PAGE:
Springora’s #MeToo Memoir Lands at Via

HarperVia’s Juan Mila bought world English rights to Vanessa Springora’s Consent: A Memoir from Heidi Warneke at Éditions Grasset (the book’s French publisher). Springora is an executive with the French publisher Éditions Julliard, and the book, Harper said, “has been described as #MeToo for France’s literary set.” In the book, Springora recounts an affair she had as a teenager with a 50-something writer she refers to as G.M. (who has been identified as the acclaimed French writer Gabriel Matzneff). The book was published in France in January 2019 and has been optioned by a French production company. Harper said that Consent, set for February 2021, “describes an implacable process of psychological manipulation, as well as the frightening ambiguity” Springora finds herself in. It also “questions the excesses of an era and the indulgence of an artistic milieu that is blinded by talent and fame.”


Stone Lives ‘Twice’ for Knopf

Sharon Stone sold a memoir, The Beauty of Living Twice, to Tim O’Connell at Knopf. Luke Janklow at Janklow & Nesbit represented the actress and activist, selling world rights to the book, which is slated for March 2021. Knopf said that in the book Stone “talks about the many roles she played, her life-changing friendships, and her accomplishments and disappointments.” The publisher added that the outspoken celebrity also refuses “to pull any punches when discussing aspects of the trauma and violence she endured as a child and how her chosen career as an actress echoed many of those same assaults.”

Ballantine Catches Weir’s ‘Hail Mary’

Project Hail Mary, a new novel by The Martian author Andy Weir, was acquired by Ballantine’s Julian Pavia. The book, which Ballantine described as a “science-based thriller,” is set for May 2021; it follows an astronaut who awakens to find himself alone on a ship in space, with all of his crewmates dead. “All he knows,” Ballantine continued, “is that he alone must now complete a desperate, last-chance mission to save the Earth from disaster.” David Fugate at LaunchBooks Literary Agency represented Weir, selling world rights to the book.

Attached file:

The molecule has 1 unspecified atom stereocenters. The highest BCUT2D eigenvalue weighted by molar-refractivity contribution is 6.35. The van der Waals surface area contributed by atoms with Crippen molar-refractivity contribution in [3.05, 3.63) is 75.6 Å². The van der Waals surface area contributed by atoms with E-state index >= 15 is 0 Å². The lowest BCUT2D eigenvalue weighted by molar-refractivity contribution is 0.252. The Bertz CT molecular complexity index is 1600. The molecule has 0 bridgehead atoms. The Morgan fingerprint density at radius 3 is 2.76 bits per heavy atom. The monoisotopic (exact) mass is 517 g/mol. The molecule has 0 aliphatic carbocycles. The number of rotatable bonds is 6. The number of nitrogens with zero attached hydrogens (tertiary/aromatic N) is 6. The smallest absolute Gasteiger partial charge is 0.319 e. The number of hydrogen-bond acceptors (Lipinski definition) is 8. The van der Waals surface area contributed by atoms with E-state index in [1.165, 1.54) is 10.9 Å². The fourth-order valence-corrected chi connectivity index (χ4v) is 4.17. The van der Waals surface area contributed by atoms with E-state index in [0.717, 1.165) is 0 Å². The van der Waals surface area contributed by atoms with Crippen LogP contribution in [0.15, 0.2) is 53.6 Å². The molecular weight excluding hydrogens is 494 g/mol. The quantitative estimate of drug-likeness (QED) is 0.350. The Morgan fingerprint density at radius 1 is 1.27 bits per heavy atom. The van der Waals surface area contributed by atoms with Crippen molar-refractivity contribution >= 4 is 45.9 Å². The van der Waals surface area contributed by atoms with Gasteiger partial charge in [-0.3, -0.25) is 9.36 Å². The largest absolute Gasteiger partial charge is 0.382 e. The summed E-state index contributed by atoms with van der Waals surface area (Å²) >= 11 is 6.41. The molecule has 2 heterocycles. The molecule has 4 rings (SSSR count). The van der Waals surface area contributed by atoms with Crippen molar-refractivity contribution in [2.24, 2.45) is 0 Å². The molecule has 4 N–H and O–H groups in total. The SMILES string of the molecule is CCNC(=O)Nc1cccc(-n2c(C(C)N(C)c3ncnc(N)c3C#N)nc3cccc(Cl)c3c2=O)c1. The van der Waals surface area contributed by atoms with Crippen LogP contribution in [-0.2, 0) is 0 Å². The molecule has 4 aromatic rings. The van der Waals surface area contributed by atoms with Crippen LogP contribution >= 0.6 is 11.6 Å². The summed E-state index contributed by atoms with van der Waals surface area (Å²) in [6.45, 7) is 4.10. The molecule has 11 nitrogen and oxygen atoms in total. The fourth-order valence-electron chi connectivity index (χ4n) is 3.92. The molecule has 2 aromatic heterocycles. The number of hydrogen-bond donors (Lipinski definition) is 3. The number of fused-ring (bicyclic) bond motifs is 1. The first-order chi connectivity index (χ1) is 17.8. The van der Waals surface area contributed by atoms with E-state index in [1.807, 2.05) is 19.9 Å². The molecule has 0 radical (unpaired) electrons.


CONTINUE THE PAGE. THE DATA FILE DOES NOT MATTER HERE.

Baxley Talks ‘Social Justice’ for Parents

In a six-figure deal at auction, Harper Wave’s Julie Will bought North American rights to Traci Baxley’s Social Justice Parenting. Lynn Johnston, who has an eponymous shingle, represented Baxley, who is the mother of five biracial children and the founder of a company with the same name as the book. Through the company, Baxley, who Johnston called “an educator specializing in race identity,” conducts coaching sessions and speaking engagements for a variety of groups. The book, which is set for fall 2021, details how “unpacking privilege and power with children is not only necessary, but foundational,” Johnston continued.

Penguin Nabs Herold’s Debut

Education Week reporter Benjamin Herold sold his currently untitled debut to Scott Moyers and Mia Council at Penguin Press. The pair preempted North American rights to the book, which Penguin described as a “deeply reported exploration of the collision between entrenched racist legacies and rapid diversification in America’s suburbs and suburban public schools,” from Tanya McKinnon at McKinnon Literary. Herold follows five families sprinkled throughout the country—in California, Georgia, Illinois, Pennsylvania, and Texas—as, Penguin continued, “they navigate demographic shifts and societal change while trying to protect their children’s futures.” The book does not yet have a publication date.